Feasibility study of detecting surface electromyograms in severely obese patients

Marco A. Minetto, Alberto Botter, Sebastjan Šprager, Fiorenza Agosti, Alessandra Patrizi, Fabio Lanfranco, Alessandro Sartorio

Research output: Contribution to journalArticle

Abstract

The aims of this study were to examine if surface EMG signals can be detected from the quadriceps femoris muscle of severely obese patients and to investigate if differences exist in quadriceps force and myoelectric manifestations of fatigue between obese patients and lean controls.Fourteen severely obese patients (body mass index, BMI, mean±SD: 44.9±6.3kg/m2) and fourteen healthy controls (BMI: 23.7±2.5kg/m2) were studied. The vastus medialis and lateralis of the dominant thigh were concurrently investigated during voluntary isometric contractions (10-s long at submaximal and maximal intensities and intermittent submaximal contractions until exhaustion) and sustained (120-s long) electrically elicited contractions.We found that the detection of surface EMG signals from the quadriceps is feasible also in severely obese subjects presenting increased thickness of the subcutaneous fat tissue. In addition, we confirmed and extended previous findings showing that the volume conductor properties determine the amplitude and spectral features of the detected surface EMG signals: the lower the subcutaneous tissue thickness, the higher the amplitude and mean frequency estimates. Further, we found no differences in the mechanical and myoelectric manifestations of fatigue during intermittent voluntary and sustained electrically elicited contractions between obese patients and lean controls.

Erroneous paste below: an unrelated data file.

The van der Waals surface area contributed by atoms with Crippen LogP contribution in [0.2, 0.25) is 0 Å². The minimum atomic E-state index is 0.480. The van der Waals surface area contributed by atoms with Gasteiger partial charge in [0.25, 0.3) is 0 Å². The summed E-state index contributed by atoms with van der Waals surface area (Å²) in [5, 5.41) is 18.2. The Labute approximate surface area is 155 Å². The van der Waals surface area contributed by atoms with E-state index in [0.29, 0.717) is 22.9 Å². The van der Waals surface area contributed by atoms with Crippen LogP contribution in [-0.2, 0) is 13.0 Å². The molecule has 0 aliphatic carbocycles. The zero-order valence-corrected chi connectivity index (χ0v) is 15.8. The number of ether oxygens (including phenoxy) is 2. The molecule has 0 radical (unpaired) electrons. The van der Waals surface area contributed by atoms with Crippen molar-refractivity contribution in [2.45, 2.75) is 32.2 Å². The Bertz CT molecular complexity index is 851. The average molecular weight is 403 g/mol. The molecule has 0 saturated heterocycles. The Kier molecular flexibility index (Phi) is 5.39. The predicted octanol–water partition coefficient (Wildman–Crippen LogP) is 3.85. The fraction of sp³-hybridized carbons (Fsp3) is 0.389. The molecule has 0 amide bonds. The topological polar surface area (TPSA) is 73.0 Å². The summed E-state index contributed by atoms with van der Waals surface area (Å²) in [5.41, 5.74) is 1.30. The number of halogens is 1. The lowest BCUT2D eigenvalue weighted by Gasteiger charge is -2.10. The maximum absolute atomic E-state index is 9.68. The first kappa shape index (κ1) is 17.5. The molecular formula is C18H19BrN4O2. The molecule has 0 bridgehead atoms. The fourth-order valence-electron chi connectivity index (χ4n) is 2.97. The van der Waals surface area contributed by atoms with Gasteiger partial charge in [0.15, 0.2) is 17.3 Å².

Original languageEnglish
Pages (from-to)285-295
Number of pages11
JournalJournal of Electromyography and Kinesiology
Volume23
Issue number2
DOIs
Publication statusPublished - Apr 2013

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Keywords

  • Bioelectric impedance analysis
  • Neuromuscular electrical stimulation
  • Quadriceps muscle
  • Subcutaneous fat layer
  • Surface EMG

ASJC Scopus subject areas

  • Neuroscience (miscellaneous)
  • Biophysics
  • Clinical Neurology

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